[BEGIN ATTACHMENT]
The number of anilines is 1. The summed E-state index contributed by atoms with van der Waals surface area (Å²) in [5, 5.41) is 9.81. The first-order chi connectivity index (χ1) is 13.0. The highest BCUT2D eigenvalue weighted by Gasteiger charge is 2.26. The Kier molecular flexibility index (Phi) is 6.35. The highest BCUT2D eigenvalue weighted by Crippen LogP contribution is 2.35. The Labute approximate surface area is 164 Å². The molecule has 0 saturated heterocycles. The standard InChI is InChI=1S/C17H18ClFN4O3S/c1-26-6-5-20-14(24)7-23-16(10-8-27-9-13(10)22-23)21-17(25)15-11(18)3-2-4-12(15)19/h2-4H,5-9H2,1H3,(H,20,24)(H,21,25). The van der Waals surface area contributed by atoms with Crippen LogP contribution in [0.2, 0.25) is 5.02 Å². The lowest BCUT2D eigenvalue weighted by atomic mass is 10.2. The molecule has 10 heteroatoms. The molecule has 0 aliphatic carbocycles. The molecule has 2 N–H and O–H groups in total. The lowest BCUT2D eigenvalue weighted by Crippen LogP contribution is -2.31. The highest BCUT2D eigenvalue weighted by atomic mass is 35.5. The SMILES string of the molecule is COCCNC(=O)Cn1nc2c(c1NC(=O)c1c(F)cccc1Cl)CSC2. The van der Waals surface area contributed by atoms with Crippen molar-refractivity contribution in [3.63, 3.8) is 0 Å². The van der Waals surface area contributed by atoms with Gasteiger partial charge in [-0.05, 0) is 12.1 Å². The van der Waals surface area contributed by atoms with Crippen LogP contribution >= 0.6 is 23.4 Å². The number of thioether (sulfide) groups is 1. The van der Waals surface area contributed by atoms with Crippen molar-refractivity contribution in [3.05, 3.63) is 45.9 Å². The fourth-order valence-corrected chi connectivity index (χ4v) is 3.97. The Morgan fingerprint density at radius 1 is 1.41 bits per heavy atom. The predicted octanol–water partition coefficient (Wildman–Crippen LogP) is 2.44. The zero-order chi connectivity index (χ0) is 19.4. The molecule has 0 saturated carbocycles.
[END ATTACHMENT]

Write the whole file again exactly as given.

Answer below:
The number of anilines is 1. The summed E-state index contributed by atoms with van der Waals surface area (Å²) in [5, 5.41) is 9.81. The first-order chi connectivity index (χ1) is 13.0. The highest BCUT2D eigenvalue weighted by Gasteiger charge is 2.26. The Kier molecular flexibility index (Phi) is 6.35. The highest BCUT2D eigenvalue weighted by Crippen LogP contribution is 2.35. The Labute approximate surface area is 164 Å². The molecule has 0 saturated heterocycles. The standard InChI is InChI=1S/C17H18ClFN4O3S/c1-26-6-5-20-14(24)7-23-16(10-8-27-9-13(10)22-23)21-17(25)15-11(18)3-2-4-12(15)19/h2-4H,5-9H2,1H3,(H,20,24)(H,21,25). The van der Waals surface area contributed by atoms with Crippen LogP contribution in [0.2, 0.25) is 5.02 Å². The lowest BCUT2D eigenvalue weighted by atomic mass is 10.2. The molecule has 10 heteroatoms. The molecule has 0 aliphatic carbocycles. The molecule has 2 N–H and O–H groups in total. The lowest BCUT2D eigenvalue weighted by Crippen LogP contribution is -2.31. The highest BCUT2D eigenvalue weighted by atomic mass is 35.5. The SMILES string of the molecule is COCCNC(=O)Cn1nc2c(c1NC(=O)c1c(F)cccc1Cl)CSC2. The van der Waals surface area contributed by atoms with Crippen molar-refractivity contribution in [3.63, 3.8) is 0 Å². The van der Waals surface area contributed by atoms with Gasteiger partial charge in [-0.05, 0) is 12.1 Å². The van der Waals surface area contributed by atoms with Crippen LogP contribution >= 0.6 is 23.4 Å². The number of thioether (sulfide) groups is 1. The van der Waals surface area contributed by atoms with Crippen molar-refractivity contribution in [3.05, 3.63) is 45.9 Å². The fourth-order valence-corrected chi connectivity index (χ4v) is 3.97. The Morgan fingerprint density at radius 1 is 1.41 bits per heavy atom. The predicted octanol–water partition coefficient (Wildman–Crippen LogP) is 2.44. The zero-order chi connectivity index (χ0) is 19.4. The molecule has 0 saturated carbocycles.